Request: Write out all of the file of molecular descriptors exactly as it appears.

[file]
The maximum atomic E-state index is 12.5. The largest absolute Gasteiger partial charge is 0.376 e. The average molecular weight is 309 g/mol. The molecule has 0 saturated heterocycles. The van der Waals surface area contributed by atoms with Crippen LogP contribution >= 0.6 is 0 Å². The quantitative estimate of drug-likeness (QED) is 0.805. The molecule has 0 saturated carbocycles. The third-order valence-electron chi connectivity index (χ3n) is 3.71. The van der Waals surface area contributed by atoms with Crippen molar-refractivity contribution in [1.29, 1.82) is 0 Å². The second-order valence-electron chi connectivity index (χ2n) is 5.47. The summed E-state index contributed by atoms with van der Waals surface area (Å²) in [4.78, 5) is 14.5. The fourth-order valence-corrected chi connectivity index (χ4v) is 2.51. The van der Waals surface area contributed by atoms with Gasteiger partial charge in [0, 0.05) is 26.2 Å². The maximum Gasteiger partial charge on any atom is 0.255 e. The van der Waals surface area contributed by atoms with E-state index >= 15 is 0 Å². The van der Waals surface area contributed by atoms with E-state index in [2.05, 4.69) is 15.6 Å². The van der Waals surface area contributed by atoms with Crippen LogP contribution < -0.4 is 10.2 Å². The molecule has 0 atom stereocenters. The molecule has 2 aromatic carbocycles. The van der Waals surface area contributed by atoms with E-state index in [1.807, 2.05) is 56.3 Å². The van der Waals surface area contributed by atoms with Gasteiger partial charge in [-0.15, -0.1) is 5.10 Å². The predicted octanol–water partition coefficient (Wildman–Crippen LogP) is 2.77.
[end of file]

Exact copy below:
The maximum atomic E-state index is 12.5. The largest absolute Gasteiger partial charge is 0.376 e. The average molecular weight is 309 g/mol. The molecule has 0 saturated heterocycles. The van der Waals surface area contributed by atoms with Crippen LogP contribution >= 0.6 is 0 Å². The quantitative estimate of drug-likeness (QED) is 0.805. The molecule has 0 saturated carbocycles. The third-order valence-electron chi connectivity index (χ3n) is 3.71. The van der Waals surface area contributed by atoms with Crippen molar-refractivity contribution in [1.29, 1.82) is 0 Å². The second-order valence-electron chi connectivity index (χ2n) is 5.47. The summed E-state index contributed by atoms with van der Waals surface area (Å²) in [4.78, 5) is 14.5. The fourth-order valence-corrected chi connectivity index (χ4v) is 2.51. The van der Waals surface area contributed by atoms with Gasteiger partial charge in [0, 0.05) is 26.2 Å². The maximum Gasteiger partial charge on any atom is 0.255 e. The van der Waals surface area contributed by atoms with E-state index >= 15 is 0 Å². The van der Waals surface area contributed by atoms with E-state index in [2.05, 4.69) is 15.6 Å². The van der Waals surface area contributed by atoms with Crippen LogP contribution < -0.4 is 10.2 Å². The molecule has 0 atom stereocenters. The molecule has 2 aromatic carbocycles. The van der Waals surface area contributed by atoms with E-state index in [1.807, 2.05) is 56.3 Å². The van der Waals surface area contributed by atoms with Gasteiger partial charge in [-0.15, -0.1) is 5.10 Å². The predicted octanol–water partition coefficient (Wildman–Crippen LogP) is 2.77.